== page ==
These habits will be met with resistance, just like confirmation lessons are met with resistance.  When the child is old enough and on their own, they might even rebel and disregard the habit completely.  But though we rebel against our parents and distance ourselves from them for a while, we do, most of us, find ourselves returning to many of their ways when we are older.  And then those old habits, years earlier instilled by consistent repetition, can begin to re-surface.

     The Bible says, “Train up a child in the way that he should go, and when he is older, he will not depart from it.”  It does not say he will never depart from it, but that when he is older he will not depart.  Habits, once rejected, are oftentimes, later in life, picked up again and continued.  

     Faith is an individual matter and there are no guarantees in any of this.  But study after study, along with my own experiences with a couple thousand people in five different congregations, have convinced me of the importance of the habit of going to church.  This is especially true for young people, now more interested in social life and looking good, than in sermons and Bible lessons.  The best we can do is instill in them the habits of paying attention to God and keeping in touch with God.  This is, after all, one of the ten commandments:  “Remember the Sabbath Day to keep it Holy.”  The best youth program any church of any size can have is parents who bring their children to church.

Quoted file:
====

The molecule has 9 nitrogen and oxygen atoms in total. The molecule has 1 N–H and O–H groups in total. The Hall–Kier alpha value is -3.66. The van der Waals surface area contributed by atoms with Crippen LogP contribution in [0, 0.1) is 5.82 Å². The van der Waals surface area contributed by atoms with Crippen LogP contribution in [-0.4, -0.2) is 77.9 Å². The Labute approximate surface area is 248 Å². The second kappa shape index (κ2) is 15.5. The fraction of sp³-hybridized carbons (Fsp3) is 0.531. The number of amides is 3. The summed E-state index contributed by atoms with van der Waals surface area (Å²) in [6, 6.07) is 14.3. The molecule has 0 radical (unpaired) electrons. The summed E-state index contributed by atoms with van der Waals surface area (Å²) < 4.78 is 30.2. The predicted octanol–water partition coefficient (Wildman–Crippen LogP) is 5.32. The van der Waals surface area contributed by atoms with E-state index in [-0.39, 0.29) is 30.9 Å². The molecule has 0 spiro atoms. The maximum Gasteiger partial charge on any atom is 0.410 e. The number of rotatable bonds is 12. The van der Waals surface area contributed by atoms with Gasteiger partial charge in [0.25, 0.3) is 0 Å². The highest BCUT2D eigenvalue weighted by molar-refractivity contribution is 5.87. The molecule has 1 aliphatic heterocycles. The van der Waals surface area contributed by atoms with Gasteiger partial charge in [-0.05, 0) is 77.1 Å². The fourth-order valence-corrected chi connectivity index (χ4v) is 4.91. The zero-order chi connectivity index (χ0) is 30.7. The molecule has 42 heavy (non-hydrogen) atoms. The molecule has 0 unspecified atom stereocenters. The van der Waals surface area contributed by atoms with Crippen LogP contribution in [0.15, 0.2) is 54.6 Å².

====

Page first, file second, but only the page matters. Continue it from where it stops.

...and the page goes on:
All of our habits become like chains in our life, chaining us to things good and bad.  Work to instill in yourself and your children the good habit of being in church each week.  This is where faith is given the opportunity to take root and grow.  (continued…)


Proverbs 22:6  —  Train up a child in the way he should go: and when he is old, he will not depart from it.

Psalm 71:17-18  —  Since my youth, God, you have taught me, and to this day I declare your marvelous deeds.  Even when I am old and gray, do not forsake me, my God, till I declare your power to the next generation, your mighty acts to all who are to come.


Bless our children, O Lord, with healthy bodies, with good understandings, with the graces and gifts of your spirit, with cheerful dispositions and holy habits, and keep them in the faith until the coming of the Lord Jesus.  Amen.

–Jeremy Taylor, English writer and Anglican bishop  (1613-1667)